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On Mon, 14 Jan 2008 13:45:23 -0500, Frank

When you have a judgment and believe you will never get a cent, there is one last way to put the spurs to him. Write the debt off, send him and the IRS a Misc 1099. It now becomes income to him and the IRS will do your dirty work by collecting taxes due on the write off amount.
--Andy Asberry-- ------Texas-----
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JoeSpareBedroom wrote: ...

Say you get a judgment -- how you going to collect?
If he performed work, he's probably entitled to a fair amount of the payment for services rendered whether you're completely satisfied or not. How much would be part of what the suit would be over. The burden of proof will be on your side to prove that your complaints are sufficient as to rise to the level of breach of contract so unless you're expert enough or the case is really _so_ bad as to be evident (unlikely, I would guess) to be able to show this, you'll likely need some expert witness(es) to bolster your claims either in person or at least by written testimony (which you may or may not be able to introduce in small claims court).
Before you go too far, you need to find out about this guy's past history--many shoddy contractors are sued over and over and over and simply dissolve one business and form another or hold every attachable asset in wife's name or other diversionary scheme so there's nothing to get...
--
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On Mon, 14 Jan 2008 10:19:02 -0800 (PST), snipped-for-privacy@gmail.com wrote:

Bullets speak louder than words !!!!!!
Most effective famous words in history: Take a look down the barrel asshole........
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On Jan 14, 12:19pm, snipped-for-privacy@gmail.com wrote:

Your only chance is small claims if the amount is low, have you looked up his record at the courthouse, I hired a guy by mistake that lost a case a year and nobody collected, I sued, won and cant collect. You fired him, he will say he was trying to fix everything and you would not let him and maybe that you owe him money still. You have to have very good proof, photographs and all to win. Before you try check his record and worth, a judgement wont do anything if he is genuinely broke and rents a shack.
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These situations are rarely completely one sided. I would compile a list of all the failings of the contractor, have a competent attorney send him the list in a letter seeking a fair settlement, and hope one can be reached and you get something back. The alternative is to go to court, which at best takes the money from the contractor and gives it to your attorney.

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If he goes to small claims court, he doesn't need an attorney. If he's in NY, there's a good chance the town justice won't have any legal training, so he'll be on equal footing.
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If the dollar amount is small enough that it can be held in small claims, it's probably not worth the bother. Even getting a judgment in your favor, doesn't put a dime in your pocket. Truly sleazy contractors have their assets and yours in places that can't be touched. At least in standard court, he would have to hire a lawyer to represent him. That's gonna cost him, and I believe is his best chance of forcing a settlement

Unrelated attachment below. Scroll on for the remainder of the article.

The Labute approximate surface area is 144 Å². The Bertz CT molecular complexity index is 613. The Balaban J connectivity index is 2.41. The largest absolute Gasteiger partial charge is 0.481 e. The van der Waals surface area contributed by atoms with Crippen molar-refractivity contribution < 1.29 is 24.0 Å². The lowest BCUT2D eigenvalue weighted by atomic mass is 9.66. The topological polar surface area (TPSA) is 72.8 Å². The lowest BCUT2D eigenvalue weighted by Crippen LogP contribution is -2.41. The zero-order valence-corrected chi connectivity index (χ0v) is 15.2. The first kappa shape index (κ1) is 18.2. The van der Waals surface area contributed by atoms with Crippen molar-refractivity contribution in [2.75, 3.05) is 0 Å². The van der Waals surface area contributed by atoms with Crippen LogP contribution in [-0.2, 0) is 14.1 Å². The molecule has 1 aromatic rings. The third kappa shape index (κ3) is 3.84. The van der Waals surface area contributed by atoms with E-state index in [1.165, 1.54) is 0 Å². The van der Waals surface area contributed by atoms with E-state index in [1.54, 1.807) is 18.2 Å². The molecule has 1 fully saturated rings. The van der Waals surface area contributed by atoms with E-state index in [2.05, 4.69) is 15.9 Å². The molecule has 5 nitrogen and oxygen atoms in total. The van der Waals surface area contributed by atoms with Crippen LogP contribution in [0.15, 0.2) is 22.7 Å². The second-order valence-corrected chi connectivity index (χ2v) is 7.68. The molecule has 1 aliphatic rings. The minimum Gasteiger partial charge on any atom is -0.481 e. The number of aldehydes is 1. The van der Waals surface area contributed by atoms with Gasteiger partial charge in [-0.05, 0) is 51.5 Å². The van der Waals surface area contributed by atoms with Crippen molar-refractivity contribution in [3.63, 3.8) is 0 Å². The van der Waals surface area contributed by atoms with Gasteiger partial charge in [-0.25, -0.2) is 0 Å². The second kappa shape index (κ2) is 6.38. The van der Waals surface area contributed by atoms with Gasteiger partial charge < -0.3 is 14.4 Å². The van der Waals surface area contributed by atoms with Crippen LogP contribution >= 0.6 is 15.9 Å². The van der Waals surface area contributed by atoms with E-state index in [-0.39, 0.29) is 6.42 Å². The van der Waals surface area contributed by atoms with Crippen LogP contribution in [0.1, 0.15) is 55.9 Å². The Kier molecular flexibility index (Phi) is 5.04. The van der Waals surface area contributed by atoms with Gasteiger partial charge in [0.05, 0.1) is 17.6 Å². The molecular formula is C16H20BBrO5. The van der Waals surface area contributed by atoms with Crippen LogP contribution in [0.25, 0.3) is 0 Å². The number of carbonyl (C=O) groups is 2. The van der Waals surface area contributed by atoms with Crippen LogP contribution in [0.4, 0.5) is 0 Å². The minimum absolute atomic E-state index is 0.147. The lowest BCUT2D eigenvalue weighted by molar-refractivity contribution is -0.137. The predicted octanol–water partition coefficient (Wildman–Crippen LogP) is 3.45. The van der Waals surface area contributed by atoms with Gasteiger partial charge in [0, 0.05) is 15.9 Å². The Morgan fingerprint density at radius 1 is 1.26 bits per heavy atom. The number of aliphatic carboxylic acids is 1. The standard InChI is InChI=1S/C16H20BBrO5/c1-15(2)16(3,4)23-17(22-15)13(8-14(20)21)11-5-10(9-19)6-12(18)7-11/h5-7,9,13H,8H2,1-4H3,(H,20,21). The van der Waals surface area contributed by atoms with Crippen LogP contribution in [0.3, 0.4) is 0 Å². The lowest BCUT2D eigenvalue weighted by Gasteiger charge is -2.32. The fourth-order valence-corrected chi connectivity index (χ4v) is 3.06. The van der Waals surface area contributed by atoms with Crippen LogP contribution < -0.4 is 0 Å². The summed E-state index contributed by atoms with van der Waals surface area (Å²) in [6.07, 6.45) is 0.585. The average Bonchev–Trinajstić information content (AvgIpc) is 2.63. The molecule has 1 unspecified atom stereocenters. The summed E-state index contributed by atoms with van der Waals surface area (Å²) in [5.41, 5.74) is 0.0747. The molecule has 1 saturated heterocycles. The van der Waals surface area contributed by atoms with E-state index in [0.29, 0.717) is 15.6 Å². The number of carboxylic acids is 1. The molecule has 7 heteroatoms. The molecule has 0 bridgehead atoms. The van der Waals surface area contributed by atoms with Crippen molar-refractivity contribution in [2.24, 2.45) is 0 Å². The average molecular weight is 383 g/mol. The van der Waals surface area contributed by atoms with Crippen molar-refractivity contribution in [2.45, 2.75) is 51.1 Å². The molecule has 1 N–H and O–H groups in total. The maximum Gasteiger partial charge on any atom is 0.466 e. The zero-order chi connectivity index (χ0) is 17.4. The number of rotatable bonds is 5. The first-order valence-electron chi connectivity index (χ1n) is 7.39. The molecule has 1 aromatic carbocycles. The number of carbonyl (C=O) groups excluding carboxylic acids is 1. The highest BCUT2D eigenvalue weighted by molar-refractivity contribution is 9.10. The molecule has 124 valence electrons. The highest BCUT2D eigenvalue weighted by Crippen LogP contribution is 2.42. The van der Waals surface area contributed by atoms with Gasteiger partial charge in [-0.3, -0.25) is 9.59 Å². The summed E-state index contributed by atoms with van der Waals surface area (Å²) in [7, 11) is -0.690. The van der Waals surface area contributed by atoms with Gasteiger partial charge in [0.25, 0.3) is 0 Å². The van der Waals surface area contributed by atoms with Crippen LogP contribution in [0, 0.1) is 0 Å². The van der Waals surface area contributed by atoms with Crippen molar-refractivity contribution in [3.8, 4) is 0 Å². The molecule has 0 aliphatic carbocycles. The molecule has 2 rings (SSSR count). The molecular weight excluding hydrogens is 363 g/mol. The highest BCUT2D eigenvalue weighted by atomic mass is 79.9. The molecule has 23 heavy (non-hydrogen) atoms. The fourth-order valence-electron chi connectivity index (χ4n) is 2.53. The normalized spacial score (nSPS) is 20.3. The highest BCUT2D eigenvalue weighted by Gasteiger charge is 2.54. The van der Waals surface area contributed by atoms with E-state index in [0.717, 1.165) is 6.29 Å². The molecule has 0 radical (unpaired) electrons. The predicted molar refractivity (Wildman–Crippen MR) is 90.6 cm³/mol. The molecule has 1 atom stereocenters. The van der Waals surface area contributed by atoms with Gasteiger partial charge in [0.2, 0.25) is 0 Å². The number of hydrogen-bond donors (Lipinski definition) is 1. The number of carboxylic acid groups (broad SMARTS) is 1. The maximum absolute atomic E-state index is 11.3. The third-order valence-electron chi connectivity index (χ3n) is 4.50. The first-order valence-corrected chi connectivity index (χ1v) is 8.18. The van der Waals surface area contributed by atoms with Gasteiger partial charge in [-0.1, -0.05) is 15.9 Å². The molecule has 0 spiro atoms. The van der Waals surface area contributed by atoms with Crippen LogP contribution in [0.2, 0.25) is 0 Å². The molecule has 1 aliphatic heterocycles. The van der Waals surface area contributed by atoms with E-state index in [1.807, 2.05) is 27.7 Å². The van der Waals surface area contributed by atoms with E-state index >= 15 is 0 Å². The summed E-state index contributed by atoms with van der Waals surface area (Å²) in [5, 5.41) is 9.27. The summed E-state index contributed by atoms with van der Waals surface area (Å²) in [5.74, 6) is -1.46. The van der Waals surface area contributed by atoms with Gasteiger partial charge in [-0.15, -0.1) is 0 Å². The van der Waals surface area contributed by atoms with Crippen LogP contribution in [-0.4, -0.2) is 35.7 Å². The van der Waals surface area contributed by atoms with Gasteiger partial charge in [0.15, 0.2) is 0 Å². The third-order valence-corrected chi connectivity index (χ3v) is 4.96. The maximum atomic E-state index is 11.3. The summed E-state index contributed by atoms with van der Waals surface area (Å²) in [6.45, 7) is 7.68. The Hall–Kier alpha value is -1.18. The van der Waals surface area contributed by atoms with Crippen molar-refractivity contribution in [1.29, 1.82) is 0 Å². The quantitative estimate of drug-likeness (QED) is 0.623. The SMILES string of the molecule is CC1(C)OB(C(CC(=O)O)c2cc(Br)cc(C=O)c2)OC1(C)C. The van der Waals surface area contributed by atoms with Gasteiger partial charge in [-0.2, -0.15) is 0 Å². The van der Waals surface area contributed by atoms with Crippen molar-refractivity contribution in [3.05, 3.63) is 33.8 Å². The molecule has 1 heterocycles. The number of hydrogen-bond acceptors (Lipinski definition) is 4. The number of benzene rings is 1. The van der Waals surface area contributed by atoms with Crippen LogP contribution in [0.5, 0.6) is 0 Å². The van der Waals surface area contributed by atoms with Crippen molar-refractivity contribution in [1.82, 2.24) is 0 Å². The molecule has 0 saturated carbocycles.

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The dollar limit for small claims around here is $5000.00. Sounds worthwhile to me.

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That's fine when you have a dispute with your neighbor. If you read the post from "H", that is typically what's going to happen to you in small claims, against any disreputable contractor. The laws simply protect these creeps. If you can force him to negotiate, or have to pay for his own attorney, you've at least got a little leverage

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Since local laws vary from place to place, and it appears this is only going to be settled as part of a legal action, I suggest you contact a local legal authority. The best one may be your local small clams court if you have one. They often offer advice free to help you determine if there is any chance of wining. In some locations and for some larger amounts it means a local legal professional. Just having them write the letter many be enough. If not, it will likely take the big stick to get the contractor's attention.

--
Joseph Meehan

Dia \'s Muire duit
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snipped-for-privacy@gmail.com wrote:

In the words of the Master of the Force, "There is no threaten, there is only do."
Don't threaten. Get a lawyer involved. A letter should cost about $100 and the lawyer will point out that subsequent action may make the contractor liable not only for the contracted amount, but collection and litigation costs.
If you were in Texas, $100 would be ample for, er, "extraordinary measures" to collect the debt.
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My choices would be

? state (try to get his license revoked)
Many State Boards are filled with very self-righteous people who like to draw blood from their own kind. Nobody wants a hearing by a State Board.

That's one of the functions of the Attorney General. If enough people complain, the AG may prosecute him.

They may have a file on him.
Those are the least expensive of the choices you presented.
Dick